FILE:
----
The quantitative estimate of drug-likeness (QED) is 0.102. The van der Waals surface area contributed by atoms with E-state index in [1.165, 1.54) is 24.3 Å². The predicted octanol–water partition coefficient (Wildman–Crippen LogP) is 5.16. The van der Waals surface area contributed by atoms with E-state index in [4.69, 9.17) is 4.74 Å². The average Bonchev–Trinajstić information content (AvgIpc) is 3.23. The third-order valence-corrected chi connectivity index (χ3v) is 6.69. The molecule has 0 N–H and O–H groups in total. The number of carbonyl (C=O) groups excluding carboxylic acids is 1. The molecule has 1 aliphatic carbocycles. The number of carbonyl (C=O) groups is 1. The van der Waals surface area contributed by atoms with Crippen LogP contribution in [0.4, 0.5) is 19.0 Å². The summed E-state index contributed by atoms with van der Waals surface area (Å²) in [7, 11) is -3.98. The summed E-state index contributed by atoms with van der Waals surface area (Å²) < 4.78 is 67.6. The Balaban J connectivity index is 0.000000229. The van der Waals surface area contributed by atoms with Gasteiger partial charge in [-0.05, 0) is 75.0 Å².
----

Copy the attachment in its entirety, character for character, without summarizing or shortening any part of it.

The quantitative estimate of drug-likeness (QED) is 0.102. The van der Waals surface area contributed by atoms with E-state index in [1.165, 1.54) is 24.3 Å². The predicted octanol–water partition coefficient (Wildman–Crippen LogP) is 5.16. The van der Waals surface area contributed by atoms with E-state index in [4.69, 9.17) is 4.74 Å². The average Bonchev–Trinajstić information content (AvgIpc) is 3.23. The third-order valence-corrected chi connectivity index (χ3v) is 6.69. The molecule has 0 N–H and O–H groups in total. The number of carbonyl (C=O) groups excluding carboxylic acids is 1. The molecule has 1 aliphatic carbocycles. The number of carbonyl (C=O) groups is 1. The van der Waals surface area contributed by atoms with Crippen LogP contribution in [0.4, 0.5) is 19.0 Å². The summed E-state index contributed by atoms with van der Waals surface area (Å²) in [7, 11) is -3.98. The summed E-state index contributed by atoms with van der Waals surface area (Å²) < 4.78 is 67.6. The Balaban J connectivity index is 0.000000229. The van der Waals surface area contributed by atoms with Gasteiger partial charge in [-0.05, 0) is 75.0 Å².